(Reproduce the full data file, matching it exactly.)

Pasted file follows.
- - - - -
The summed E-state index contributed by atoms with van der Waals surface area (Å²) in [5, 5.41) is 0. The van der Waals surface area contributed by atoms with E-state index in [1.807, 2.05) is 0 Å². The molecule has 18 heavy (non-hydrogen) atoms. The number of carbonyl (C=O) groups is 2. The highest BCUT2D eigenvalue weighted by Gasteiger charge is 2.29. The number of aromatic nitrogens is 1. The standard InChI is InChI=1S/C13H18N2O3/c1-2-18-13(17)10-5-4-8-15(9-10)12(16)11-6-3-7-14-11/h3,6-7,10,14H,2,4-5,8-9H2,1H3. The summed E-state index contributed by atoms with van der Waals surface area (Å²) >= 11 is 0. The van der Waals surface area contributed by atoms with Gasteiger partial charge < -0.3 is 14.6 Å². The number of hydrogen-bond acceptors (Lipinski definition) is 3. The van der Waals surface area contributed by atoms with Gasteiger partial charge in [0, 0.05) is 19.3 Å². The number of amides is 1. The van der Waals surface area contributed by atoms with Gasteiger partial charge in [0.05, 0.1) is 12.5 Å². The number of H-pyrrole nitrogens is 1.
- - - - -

The summed E-state index contributed by atoms with van der Waals surface area (Å²) in [5, 5.41) is 0. The van der Waals surface area contributed by atoms with E-state index in [1.807, 2.05) is 0 Å². The molecule has 18 heavy (non-hydrogen) atoms. The number of carbonyl (C=O) groups is 2. The highest BCUT2D eigenvalue weighted by Gasteiger charge is 2.29. The number of aromatic nitrogens is 1. The standard InChI is InChI=1S/C13H18N2O3/c1-2-18-13(17)10-5-4-8-15(9-10)12(16)11-6-3-7-14-11/h3,6-7,10,14H,2,4-5,8-9H2,1H3. The summed E-state index contributed by atoms with van der Waals surface area (Å²) >= 11 is 0. The van der Waals surface area contributed by atoms with Gasteiger partial charge < -0.3 is 14.6 Å². The number of hydrogen-bond acceptors (Lipinski definition) is 3. The van der Waals surface area contributed by atoms with Gasteiger partial charge in [0, 0.05) is 19.3 Å². The number of amides is 1. The van der Waals surface area contributed by atoms with Gasteiger partial charge in [0.05, 0.1) is 12.5 Å². The number of H-pyrrole nitrogens is 1.